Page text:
return _asset
@Scout
s

Scout

03/01/2024, 12:47 AM
To unit test a function that returns an
AssetDefinition
using an asset factory approach, you will want to verify that the function correctly constructs the asset with the expected properties. Here's how you can approach this: 1. Invoke the Asset Factory Function: Call the function that returns the
AssetDefinition
with the appropriate parameters. 2. Inspect the Returned Asset: Check the properties of the returned asset to ensure they match your expectations. This includes the asset's name, description, I/O manager key, group name, and any other relevant properties. 3. Write Assertions: Write assertions to verify that the asset has been constructed correctly. Here's an example of what the unit test might look like:
Copy code
python
from dagster import build_asset_context
import pytest
import armada_client

# Assuming you have a function that returns an asset like the one you provided
def get_org_datasources(organisation_id: int, customer_code_with_suffix: str, armada_api_client: armada_client.ArmadaClient):
    # ... your existing implementation ...

# Unit test for the asset factory function
def test_get_org_datasources():
    # Mock the ArmadaClient or use a real instance if appropriate
    mock_armada_api_client = armada_client.ArmadaClient()

    # Call the factory function to get the asset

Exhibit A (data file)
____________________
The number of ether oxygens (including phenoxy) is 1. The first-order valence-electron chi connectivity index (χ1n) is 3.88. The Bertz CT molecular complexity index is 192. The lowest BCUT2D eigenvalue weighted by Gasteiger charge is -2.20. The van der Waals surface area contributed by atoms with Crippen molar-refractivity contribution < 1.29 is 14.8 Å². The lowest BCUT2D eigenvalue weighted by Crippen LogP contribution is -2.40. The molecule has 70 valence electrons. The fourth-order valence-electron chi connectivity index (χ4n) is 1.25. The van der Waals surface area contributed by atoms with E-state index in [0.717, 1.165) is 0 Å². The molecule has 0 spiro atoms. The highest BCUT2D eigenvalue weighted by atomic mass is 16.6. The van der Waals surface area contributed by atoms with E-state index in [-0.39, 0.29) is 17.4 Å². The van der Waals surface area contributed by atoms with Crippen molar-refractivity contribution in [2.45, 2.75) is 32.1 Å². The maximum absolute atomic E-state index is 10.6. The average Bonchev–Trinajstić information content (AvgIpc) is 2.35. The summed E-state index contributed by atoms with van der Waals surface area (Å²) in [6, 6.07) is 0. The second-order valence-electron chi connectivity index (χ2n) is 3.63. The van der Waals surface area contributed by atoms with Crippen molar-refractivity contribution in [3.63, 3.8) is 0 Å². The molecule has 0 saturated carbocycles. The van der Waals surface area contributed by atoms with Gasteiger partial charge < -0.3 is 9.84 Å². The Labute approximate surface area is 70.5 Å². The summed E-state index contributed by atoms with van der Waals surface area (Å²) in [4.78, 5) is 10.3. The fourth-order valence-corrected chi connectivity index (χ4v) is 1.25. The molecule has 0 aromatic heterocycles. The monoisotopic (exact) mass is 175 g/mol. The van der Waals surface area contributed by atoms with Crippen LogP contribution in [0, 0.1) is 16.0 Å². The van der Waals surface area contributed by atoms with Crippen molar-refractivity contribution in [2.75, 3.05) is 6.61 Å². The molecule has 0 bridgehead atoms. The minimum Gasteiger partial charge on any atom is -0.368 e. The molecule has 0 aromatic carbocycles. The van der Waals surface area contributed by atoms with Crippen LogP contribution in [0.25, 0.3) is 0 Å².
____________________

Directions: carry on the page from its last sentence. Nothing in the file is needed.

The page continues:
org_datasources_asset = get_org_datasources(123, "customer_001", mock_armada_api_client)

    # Now, org_datasources_asset is an AssetDefinition object.
    # You can inspect its properties and write assertions.

    # Check the name of the asset (you need to define what you expect here)
    assert org_datasources_asset.name == "expected_name"

    # Check the description of the asset (you need to define what you expect here)
    assert org_datasources_asset.description == "expected_description"

    # Check the I/O manager key of the asset (you need to define what you expect here)
    assert org_datasources_asset.io_manager_key == "expected_io_manager_key"

    # Check the group name of the asset (you need to define what you expect here)
    assert org_datasources_asset.group_name == "expected_group_name"

    # If you want to test the compute function, you can build an asset context and invoke it
    context = build_asset_context()
    result = org_datasources_asset.compute_fn(context)

    # Perform assertions on the result of the compute function
    # For example, check the type and contents of the result if it's a DataFrame
    assert isinstance(result, Output)
    # ... additional assertions about the contents of the DataFrame ...
In this example, you would replace
"expected_name"
,
"expected_description"
,
"expected_io_manager_key"
, and
"expected_group_name"
with the actual values you expect based on the inputs to the `get_or
g_datasources` function. Remember to mock any external dependencies, such as the
ArmadaClient
, unless you intend to use a real instance for integration testing. The
build_asset_context
function is used to create a context for invoking the compute function of the asset if you want to test its execution logic as well.